That said, my first pitch had the distinct, smoky aroma of crashing and burning. Part of it was because the agent wanted to know about me before asking about my project, so I ended up explaining weird biographical details, and then explaining why I was explaining them, which meant my carefully crafted message about the book, its positioning, story, hook, and themes were all scattered like wreckage on the table between us. He said he was going to pass on the project, since it sounded “too quiet.”

I sat for a moment, quietly gnashing my teeth, frustrated that because of our messed-up miscommunication, I hadn’t been able to get to describe the non-quiet parts of my pitch. Well hell.

Things got better, slowly. The next agent I pitched asked for a partial. The agent after that passed, but her pass I could live with. She said my pitch was fine, she just didn’t care for sports books in general, and golf books in particular.

Because my Saturday was all carved up with pitches, I didn’t spend much time going to the workshops. Instead I spent time hanging out and talking to people. And what did we talk about? I asked people about their projects. and naturally, people want to know what I was working on, too. So, I told them. And you know what? It sounds just like a pitch.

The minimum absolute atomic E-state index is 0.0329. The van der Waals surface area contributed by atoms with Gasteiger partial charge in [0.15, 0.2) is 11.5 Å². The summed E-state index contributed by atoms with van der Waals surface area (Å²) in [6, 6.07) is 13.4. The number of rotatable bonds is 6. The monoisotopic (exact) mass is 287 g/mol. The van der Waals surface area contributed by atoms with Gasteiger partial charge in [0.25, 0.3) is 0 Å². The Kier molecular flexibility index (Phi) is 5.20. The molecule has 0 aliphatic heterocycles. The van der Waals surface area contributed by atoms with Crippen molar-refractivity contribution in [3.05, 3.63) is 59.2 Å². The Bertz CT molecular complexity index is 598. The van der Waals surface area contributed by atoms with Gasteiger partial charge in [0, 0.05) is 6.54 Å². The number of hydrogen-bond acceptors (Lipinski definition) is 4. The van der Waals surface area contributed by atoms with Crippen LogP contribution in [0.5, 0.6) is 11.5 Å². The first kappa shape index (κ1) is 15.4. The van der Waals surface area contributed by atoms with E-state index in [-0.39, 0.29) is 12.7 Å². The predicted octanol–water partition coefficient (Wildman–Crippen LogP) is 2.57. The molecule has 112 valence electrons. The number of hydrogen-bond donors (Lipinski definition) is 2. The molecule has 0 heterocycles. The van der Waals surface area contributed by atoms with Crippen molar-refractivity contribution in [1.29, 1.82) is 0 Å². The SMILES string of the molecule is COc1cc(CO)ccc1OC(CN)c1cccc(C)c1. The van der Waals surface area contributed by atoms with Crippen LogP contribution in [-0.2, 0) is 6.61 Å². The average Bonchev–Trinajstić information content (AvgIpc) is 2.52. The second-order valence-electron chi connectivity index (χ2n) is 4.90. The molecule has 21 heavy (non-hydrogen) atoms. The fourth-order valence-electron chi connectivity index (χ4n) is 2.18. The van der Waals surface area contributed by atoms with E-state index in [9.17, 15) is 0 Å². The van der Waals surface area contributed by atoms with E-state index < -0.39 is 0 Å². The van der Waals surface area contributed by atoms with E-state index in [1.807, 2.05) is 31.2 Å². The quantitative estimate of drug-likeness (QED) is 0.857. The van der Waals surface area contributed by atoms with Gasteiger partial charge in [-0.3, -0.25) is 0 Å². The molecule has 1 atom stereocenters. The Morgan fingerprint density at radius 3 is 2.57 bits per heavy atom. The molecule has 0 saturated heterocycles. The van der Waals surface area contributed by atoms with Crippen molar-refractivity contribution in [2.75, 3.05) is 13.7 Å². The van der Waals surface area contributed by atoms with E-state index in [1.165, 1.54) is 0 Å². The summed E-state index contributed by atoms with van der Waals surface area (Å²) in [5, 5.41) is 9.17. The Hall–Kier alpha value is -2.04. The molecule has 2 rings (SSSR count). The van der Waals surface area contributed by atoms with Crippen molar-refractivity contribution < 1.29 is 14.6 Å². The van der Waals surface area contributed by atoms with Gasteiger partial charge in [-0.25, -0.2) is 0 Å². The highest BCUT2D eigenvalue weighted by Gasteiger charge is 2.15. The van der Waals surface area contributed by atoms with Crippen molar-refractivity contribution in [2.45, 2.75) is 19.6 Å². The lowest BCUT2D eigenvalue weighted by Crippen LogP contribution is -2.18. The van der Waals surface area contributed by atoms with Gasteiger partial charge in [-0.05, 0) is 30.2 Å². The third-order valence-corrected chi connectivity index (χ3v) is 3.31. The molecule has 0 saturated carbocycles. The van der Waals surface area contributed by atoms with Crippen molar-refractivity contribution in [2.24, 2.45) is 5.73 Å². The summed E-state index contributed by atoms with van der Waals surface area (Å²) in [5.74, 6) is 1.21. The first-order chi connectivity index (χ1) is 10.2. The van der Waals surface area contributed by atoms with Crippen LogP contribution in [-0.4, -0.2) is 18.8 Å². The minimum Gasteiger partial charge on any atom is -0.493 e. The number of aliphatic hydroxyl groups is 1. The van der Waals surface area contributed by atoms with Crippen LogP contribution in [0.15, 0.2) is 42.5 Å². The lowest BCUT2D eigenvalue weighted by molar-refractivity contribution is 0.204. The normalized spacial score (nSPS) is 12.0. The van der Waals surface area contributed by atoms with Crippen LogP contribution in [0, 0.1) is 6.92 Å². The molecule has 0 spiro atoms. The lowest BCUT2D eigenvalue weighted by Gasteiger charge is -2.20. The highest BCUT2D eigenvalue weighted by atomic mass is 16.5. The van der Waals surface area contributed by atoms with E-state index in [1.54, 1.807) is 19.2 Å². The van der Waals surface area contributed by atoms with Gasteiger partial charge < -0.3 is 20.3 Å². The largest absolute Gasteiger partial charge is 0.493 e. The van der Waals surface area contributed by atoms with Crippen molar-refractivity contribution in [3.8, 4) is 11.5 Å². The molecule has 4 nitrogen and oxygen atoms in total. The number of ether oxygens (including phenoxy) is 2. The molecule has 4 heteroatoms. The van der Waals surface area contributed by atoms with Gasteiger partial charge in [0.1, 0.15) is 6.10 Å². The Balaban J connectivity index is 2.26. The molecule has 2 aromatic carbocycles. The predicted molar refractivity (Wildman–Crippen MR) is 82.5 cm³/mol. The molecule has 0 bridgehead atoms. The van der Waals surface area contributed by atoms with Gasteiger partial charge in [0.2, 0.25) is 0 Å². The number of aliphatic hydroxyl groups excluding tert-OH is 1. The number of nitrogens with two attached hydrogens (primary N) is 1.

It sounds like a pitch because the only difference is that at the end, you’re not trying to close the deal. Want to get better at pitching? Then describe your project in casual conversation as many times as you can. Here’s the script:

Person you’ve just met: “What are you working on?

You: “I’m working on …” [and off you go, giving a short description that makes it sound interesting, and makes them want to read it.]

I explained my project at least five other times on Saturday alone. And I noticed that as the day progressed, my pitch kept getting better. More organized, more articulate, and I was able to make all the points I wanted. I had pitches at 10:30, 2:15, 3:30, 4:00, and 4:30, and I snuck in two with people I hadn’t been able to schedule. By the last one I was one well-trained pitch-monkey. I pitched the book seven times on Saturday, making me the Herbert R. Tarlek of publishing, missing only the white shoes and white belt.

True, this is all very unnatural. But ultimately I think it’s for the better. Yes, it’s more work. Yes, it’s uncomfortable. Yes, you’re going to get rejected. Right to your face.

But y’know what? That’s what makes you an author instead of just a writer. You’ve got to believe your stuff is that good, even if not everyone else does.

That said, I am now going back to revise my manuscript …